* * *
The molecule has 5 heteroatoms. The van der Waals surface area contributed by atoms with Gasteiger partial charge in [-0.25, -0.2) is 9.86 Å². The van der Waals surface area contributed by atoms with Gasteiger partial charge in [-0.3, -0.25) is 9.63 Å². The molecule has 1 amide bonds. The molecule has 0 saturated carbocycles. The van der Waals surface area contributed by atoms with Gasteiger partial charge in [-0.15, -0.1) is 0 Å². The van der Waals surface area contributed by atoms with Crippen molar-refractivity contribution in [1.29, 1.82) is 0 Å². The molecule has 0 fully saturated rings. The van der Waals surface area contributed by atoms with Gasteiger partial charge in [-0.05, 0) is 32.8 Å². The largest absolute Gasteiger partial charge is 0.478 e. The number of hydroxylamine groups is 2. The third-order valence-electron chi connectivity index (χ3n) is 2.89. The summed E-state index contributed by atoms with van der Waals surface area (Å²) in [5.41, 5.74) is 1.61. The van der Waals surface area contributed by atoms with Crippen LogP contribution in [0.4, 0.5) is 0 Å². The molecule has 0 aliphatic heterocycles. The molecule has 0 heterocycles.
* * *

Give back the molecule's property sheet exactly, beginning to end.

The molecule has 5 heteroatoms. The van der Waals surface area contributed by atoms with Gasteiger partial charge in [-0.25, -0.2) is 9.86 Å². The van der Waals surface area contributed by atoms with Gasteiger partial charge in [-0.3, -0.25) is 9.63 Å². The molecule has 1 amide bonds. The molecule has 0 saturated carbocycles. The van der Waals surface area contributed by atoms with Gasteiger partial charge in [-0.15, -0.1) is 0 Å². The van der Waals surface area contributed by atoms with Crippen molar-refractivity contribution in [1.29, 1.82) is 0 Å². The molecule has 0 fully saturated rings. The van der Waals surface area contributed by atoms with Gasteiger partial charge in [-0.05, 0) is 32.8 Å². The largest absolute Gasteiger partial charge is 0.478 e. The number of hydroxylamine groups is 2. The third-order valence-electron chi connectivity index (χ3n) is 2.89. The summed E-state index contributed by atoms with van der Waals surface area (Å²) in [5.41, 5.74) is 1.61. The van der Waals surface area contributed by atoms with Crippen LogP contribution in [0.4, 0.5) is 0 Å². The molecule has 0 aliphatic heterocycles. The molecule has 0 heterocycles.